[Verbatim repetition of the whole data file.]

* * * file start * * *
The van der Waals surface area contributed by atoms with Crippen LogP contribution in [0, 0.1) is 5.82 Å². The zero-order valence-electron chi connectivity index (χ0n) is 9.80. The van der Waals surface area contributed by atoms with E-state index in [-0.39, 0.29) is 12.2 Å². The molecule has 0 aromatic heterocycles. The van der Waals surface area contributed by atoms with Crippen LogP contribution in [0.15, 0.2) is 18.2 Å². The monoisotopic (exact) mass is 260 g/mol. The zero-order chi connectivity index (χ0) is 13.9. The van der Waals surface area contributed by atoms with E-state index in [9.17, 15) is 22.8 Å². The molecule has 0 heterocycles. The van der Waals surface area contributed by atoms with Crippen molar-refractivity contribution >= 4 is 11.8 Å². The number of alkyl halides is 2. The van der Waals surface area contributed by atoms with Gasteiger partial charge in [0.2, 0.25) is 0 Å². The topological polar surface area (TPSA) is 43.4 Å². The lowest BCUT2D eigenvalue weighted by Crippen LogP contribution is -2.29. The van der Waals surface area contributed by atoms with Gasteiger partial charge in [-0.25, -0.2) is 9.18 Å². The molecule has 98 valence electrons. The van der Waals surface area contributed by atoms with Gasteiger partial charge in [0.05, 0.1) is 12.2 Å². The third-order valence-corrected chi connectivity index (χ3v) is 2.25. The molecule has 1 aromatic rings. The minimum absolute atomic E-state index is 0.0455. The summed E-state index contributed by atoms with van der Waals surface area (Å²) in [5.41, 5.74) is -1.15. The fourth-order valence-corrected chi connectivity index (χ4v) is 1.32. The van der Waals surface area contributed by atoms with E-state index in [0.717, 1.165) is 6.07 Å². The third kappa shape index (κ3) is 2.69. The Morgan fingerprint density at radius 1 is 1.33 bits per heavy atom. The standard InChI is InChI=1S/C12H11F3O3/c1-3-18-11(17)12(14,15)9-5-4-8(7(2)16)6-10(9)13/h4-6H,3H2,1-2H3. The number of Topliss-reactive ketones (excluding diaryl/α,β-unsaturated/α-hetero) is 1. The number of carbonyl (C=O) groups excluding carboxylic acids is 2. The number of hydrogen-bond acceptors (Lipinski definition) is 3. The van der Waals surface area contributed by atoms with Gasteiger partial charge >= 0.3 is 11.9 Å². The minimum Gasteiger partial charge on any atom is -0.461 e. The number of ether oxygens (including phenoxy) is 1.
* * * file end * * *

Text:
The van der Waals surface area contributed by atoms with Crippen LogP contribution in [0, 0.1) is 5.82 Å². The zero-order valence-electron chi connectivity index (χ0n) is 9.80. The van der Waals surface area contributed by atoms with E-state index in [-0.39, 0.29) is 12.2 Å². The molecule has 0 aromatic heterocycles. The van der Waals surface area contributed by atoms with Crippen LogP contribution in [0.15, 0.2) is 18.2 Å². The monoisotopic (exact) mass is 260 g/mol. The zero-order chi connectivity index (χ0) is 13.9. The van der Waals surface area contributed by atoms with E-state index in [9.17, 15) is 22.8 Å². The molecule has 0 heterocycles. The van der Waals surface area contributed by atoms with Crippen molar-refractivity contribution >= 4 is 11.8 Å². The number of alkyl halides is 2. The van der Waals surface area contributed by atoms with Gasteiger partial charge in [0.2, 0.25) is 0 Å². The topological polar surface area (TPSA) is 43.4 Å². The lowest BCUT2D eigenvalue weighted by Crippen LogP contribution is -2.29. The van der Waals surface area contributed by atoms with Gasteiger partial charge in [-0.25, -0.2) is 9.18 Å². The molecule has 98 valence electrons. The van der Waals surface area contributed by atoms with Gasteiger partial charge in [0.05, 0.1) is 12.2 Å². The third-order valence-corrected chi connectivity index (χ3v) is 2.25. The molecule has 1 aromatic rings. The minimum absolute atomic E-state index is 0.0455. The summed E-state index contributed by atoms with van der Waals surface area (Å²) in [5.41, 5.74) is -1.15. The fourth-order valence-corrected chi connectivity index (χ4v) is 1.32. The van der Waals surface area contributed by atoms with E-state index in [0.717, 1.165) is 6.07 Å². The third kappa shape index (κ3) is 2.69. The Morgan fingerprint density at radius 1 is 1.33 bits per heavy atom. The standard InChI is InChI=1S/C12H11F3O3/c1-3-18-11(17)12(14,15)9-5-4-8(7(2)16)6-10(9)13/h4-6H,3H2,1-2H3. The number of Topliss-reactive ketones (excluding diaryl/α,β-unsaturated/α-hetero) is 1. The number of carbonyl (C=O) groups excluding carboxylic acids is 2. The number of hydrogen-bond acceptors (Lipinski definition) is 3. The van der Waals surface area contributed by atoms with Gasteiger partial charge >= 0.3 is 11.9 Å². The minimum Gasteiger partial charge on any atom is -0.461 e. The number of ether oxygens (including phenoxy) is 1.